Program Pulsing

For many anodizing processes, using a simple ramp and hold program to control the rectifier’s output is sufficient to yield and acceptable coating. In some cases, however, pulsing the rectifier’s output may have benefits in coating quality and reduction in processing times. Using Control It, you can quickly build very elaborate programs that include pulsing the rectifier’s output. This document will discuss building and using pulse profiles in a program. Please see Creating Programs for details about creating programs.

To use the pulsing capabilities, click the ‘Rectifiers’ tab from the main Control It screen, then select the ‘Programs’ icon to open the Program Manager. When the Program Manager opens, click to select a program to edit then select the ‘Edit Program’ option above the program list. To open the Pulsing Profiler, click the ‘Insert Pulse’ instruction option and select the ‘More…’ option to open the Pulsing Profiler form.  The Pulsing Profiler looks and works similarly to the program builder, but it uses percentages of output and ultimately will save time in program building if you use pulsing or voltage/current output change in a program.  Once the Pulsing Profiler form opens, you can create a new Pulse Profile, just click the Add Profile button  . 

Notice you should rename your pulse something that identifies it easily by selecting the ‘Rename” icon and naming the new pulse profile.  If a mistake is made in the naming it may not show up immediately after an edit, just exit out of the form and enter again and se if the change updated.  To delete a pulse profile, click to highlight and select the Remove Profile icon  above the Pulse Profile list. When a Pulse Profile is deleted or edited, none of the programs the profile has been used in prior to the change will be affected.

Then use the ramp and hold instructions following the prompts like this example:

Click the ‘Ramp’ icon, this form appears, enter the percentage you wish the output to change to.  You can pulse up, in which case you would enter a percentage greater than 100%, in this example we are using the pulse as a rest so the parts do not burn.

Once the output percent is typed in, enter or click on the ‘OK’ button, Control It will then ask how long you wish it to take to reach the target output.  Enter the value and click ‘OK.’

 

 

In this example we are now holding at this percentage for thirty seconds, entered in minutes, to let the parts “rest.”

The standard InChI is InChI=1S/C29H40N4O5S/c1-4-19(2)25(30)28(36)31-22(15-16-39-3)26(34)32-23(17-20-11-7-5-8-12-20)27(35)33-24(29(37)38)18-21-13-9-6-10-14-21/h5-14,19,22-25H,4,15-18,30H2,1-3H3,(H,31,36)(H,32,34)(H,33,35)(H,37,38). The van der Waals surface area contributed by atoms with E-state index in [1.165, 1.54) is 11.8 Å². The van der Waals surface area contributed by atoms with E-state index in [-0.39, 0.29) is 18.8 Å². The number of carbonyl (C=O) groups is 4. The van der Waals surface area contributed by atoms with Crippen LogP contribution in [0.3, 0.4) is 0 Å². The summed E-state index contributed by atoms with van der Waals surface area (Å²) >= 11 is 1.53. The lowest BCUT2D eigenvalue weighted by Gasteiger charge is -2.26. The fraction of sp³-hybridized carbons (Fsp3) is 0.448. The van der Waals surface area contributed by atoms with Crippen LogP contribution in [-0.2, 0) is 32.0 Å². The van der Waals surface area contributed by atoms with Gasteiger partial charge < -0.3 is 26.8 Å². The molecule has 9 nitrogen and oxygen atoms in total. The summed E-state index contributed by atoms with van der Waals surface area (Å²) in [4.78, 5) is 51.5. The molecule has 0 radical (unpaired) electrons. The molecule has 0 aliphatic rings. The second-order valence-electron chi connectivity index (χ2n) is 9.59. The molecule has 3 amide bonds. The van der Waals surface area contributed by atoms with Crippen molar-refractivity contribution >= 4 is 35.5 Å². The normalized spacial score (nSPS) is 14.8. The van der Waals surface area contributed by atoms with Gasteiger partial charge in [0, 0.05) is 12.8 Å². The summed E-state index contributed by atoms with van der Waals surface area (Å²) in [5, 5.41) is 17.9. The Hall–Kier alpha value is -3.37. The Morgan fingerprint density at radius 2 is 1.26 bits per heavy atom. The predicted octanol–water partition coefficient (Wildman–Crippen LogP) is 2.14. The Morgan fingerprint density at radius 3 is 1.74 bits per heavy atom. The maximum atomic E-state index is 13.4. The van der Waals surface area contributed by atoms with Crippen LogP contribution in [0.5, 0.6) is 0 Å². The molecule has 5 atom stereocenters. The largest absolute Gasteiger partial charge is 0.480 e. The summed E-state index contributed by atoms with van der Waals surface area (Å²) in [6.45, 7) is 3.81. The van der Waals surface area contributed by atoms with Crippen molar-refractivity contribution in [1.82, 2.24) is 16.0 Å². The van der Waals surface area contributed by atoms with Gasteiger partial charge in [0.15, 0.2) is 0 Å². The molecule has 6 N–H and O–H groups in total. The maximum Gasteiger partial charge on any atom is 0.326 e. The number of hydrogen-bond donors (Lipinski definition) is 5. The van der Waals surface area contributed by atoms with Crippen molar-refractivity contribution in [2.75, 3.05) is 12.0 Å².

We then wanted to return to the full percentage, the level that we started at, enter the value and select ‘OK.’

Anytime you use the ‘Ramp’ command, you will always be asked how long you wish the ramp to take.  Rectifier output can drop instantaneously, however when increasing output on a ramp instruction time may vary depending on your rectifier, make sure that you do not exceed the capabilities of your equipment.

Using the Pulse Profiler, you can create an instance of a single pulse using Ramp  and Hold  instructions just as you would when creating a program. Once the Pulse Profile is created you can then add it to a program multiple times to create a program to pulse the rectifier’s output.  Notice that all our instructions now appear in the form with a graph of what the program looks like.

When building a Pulse Profile, the values that define the ramp instruction output will be entered as percentages. When the pulse is added to a program the value of the ramp instruction is calculated as the percentage of the rectifier’s output just before the pulse instruction. Once a pulse profile is complete, exit out of the form and it will appear in the pull down list of pulses in the program editor.

For many anodizing processes, using a simple ramp and hold program to control the rectifier’s output is sufficient to yield and acceptable coating. In some cases, however, pulsing the rectifier’s output may have benefits in coating quality and reduction in processing times. Using Control-It, you can quickly build very elaborate programs that include pulsing the rectifier’s output. This document will discuss building and using pulse profiles in a program. Please see Creating Programs for details about creating programs.

To use the pulsing capabilities, click the Programs > Manage Programs menu item to open the Program Manager. When the Program Manager opens, double-click a program to open it in the Program Editor. To open the Pulsing Profiler, click the Pulse instruction and select More…

Using the Pulse Profiler, you can create an instance of a single pulse using Ramp  and Hold  instructions just as you would when creating a program. Once the Pulse Profile is created you can then add it to a program multiple times to create a program to pulse the rectifier’s output.

When building a Pulse Profile, the values that define the ramp instruction output will be entered as a percentage. When the pulse is added to a program the value of the ramp instruction is calculated as the percentage of the rectifier’s output just before the pulse instruction. For example, if the 20% Downside Pulse shown is added to a program directly after a ramp to 20 volts, the pulse instruction would hold the output at 20 volts for 2 minutes, step down to 4 volts (20% of 20 volts), then hold at 4 volts for 0.5 minutes before returning the output to 20 volts. To create a new Pulse Profile, click the Add Profile button  . After the new profile is created, you can rename it by selecting it and clicking the Rename button. To delete a profile, select it and click the Remove Profile button  above the Pulse Profile list. When a Pulse Profile is deleted or edited, none of the programs the profile has been added to will be affected.

Using the Pulse Profiles you can create elaborate and complex programs that control your rectifiers in a few easy steps.